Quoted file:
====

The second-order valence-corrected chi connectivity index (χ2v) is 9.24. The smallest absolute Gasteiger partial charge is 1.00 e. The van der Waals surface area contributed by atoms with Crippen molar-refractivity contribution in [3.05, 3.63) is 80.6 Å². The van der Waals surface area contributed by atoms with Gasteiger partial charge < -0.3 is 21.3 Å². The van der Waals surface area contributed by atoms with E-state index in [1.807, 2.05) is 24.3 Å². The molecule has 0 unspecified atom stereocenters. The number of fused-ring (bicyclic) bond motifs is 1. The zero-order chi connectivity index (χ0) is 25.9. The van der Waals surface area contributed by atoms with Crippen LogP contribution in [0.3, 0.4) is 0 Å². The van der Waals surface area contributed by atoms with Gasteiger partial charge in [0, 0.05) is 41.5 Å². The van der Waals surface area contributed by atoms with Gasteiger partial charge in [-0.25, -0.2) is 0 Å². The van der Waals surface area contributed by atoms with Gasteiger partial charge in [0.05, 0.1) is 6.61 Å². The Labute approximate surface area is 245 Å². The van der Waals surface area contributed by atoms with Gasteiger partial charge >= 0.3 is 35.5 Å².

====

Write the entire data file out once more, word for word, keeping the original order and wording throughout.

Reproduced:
The second-order valence-corrected chi connectivity index (χ2v) is 9.24. The smallest absolute Gasteiger partial charge is 1.00 e. The van der Waals surface area contributed by atoms with Crippen molar-refractivity contribution in [3.05, 3.63) is 80.6 Å². The van der Waals surface area contributed by atoms with Gasteiger partial charge < -0.3 is 21.3 Å². The van der Waals surface area contributed by atoms with E-state index in [1.807, 2.05) is 24.3 Å². The molecule has 0 unspecified atom stereocenters. The number of fused-ring (bicyclic) bond motifs is 1. The zero-order chi connectivity index (χ0) is 25.9. The van der Waals surface area contributed by atoms with Crippen LogP contribution in [0.3, 0.4) is 0 Å². The van der Waals surface area contributed by atoms with Gasteiger partial charge in [0, 0.05) is 41.5 Å². The van der Waals surface area contributed by atoms with Gasteiger partial charge in [-0.25, -0.2) is 0 Å². The van der Waals surface area contributed by atoms with Gasteiger partial charge in [0.05, 0.1) is 6.61 Å². The Labute approximate surface area is 245 Å². The van der Waals surface area contributed by atoms with Gasteiger partial charge >= 0.3 is 35.5 Å².